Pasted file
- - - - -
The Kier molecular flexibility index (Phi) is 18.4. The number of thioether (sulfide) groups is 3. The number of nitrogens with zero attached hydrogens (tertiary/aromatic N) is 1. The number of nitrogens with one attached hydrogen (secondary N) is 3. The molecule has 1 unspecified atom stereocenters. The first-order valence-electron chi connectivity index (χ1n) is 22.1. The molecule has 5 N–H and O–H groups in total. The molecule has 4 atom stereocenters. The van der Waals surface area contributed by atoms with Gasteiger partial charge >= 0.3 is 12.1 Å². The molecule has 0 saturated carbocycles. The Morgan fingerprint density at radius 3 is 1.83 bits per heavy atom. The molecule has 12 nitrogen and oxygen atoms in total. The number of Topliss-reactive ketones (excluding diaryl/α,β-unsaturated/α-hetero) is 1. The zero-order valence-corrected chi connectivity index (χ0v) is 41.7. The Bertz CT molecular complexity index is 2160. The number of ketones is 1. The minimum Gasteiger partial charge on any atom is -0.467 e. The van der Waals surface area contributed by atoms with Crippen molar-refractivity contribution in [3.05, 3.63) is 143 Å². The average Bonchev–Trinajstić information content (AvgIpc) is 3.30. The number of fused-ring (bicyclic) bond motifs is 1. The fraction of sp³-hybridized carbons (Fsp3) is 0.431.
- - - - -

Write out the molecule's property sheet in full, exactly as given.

The Kier molecular flexibility index (Phi) is 18.4. The number of thioether (sulfide) groups is 3. The number of nitrogens with zero attached hydrogens (tertiary/aromatic N) is 1. The number of nitrogens with one attached hydrogen (secondary N) is 3. The molecule has 1 unspecified atom stereocenters. The first-order valence-electron chi connectivity index (χ1n) is 22.1. The molecule has 5 N–H and O–H groups in total. The molecule has 4 atom stereocenters. The van der Waals surface area contributed by atoms with Gasteiger partial charge >= 0.3 is 12.1 Å². The molecule has 0 saturated carbocycles. The Morgan fingerprint density at radius 3 is 1.83 bits per heavy atom. The molecule has 12 nitrogen and oxygen atoms in total. The number of Topliss-reactive ketones (excluding diaryl/α,β-unsaturated/α-hetero) is 1. The zero-order valence-corrected chi connectivity index (χ0v) is 41.7. The Bertz CT molecular complexity index is 2160. The number of ketones is 1. The minimum Gasteiger partial charge on any atom is -0.467 e. The van der Waals surface area contributed by atoms with Crippen molar-refractivity contribution in [3.05, 3.63) is 143 Å². The average Bonchev–Trinajstić information content (AvgIpc) is 3.30. The number of fused-ring (bicyclic) bond motifs is 1. The fraction of sp³-hybridized carbons (Fsp3) is 0.431.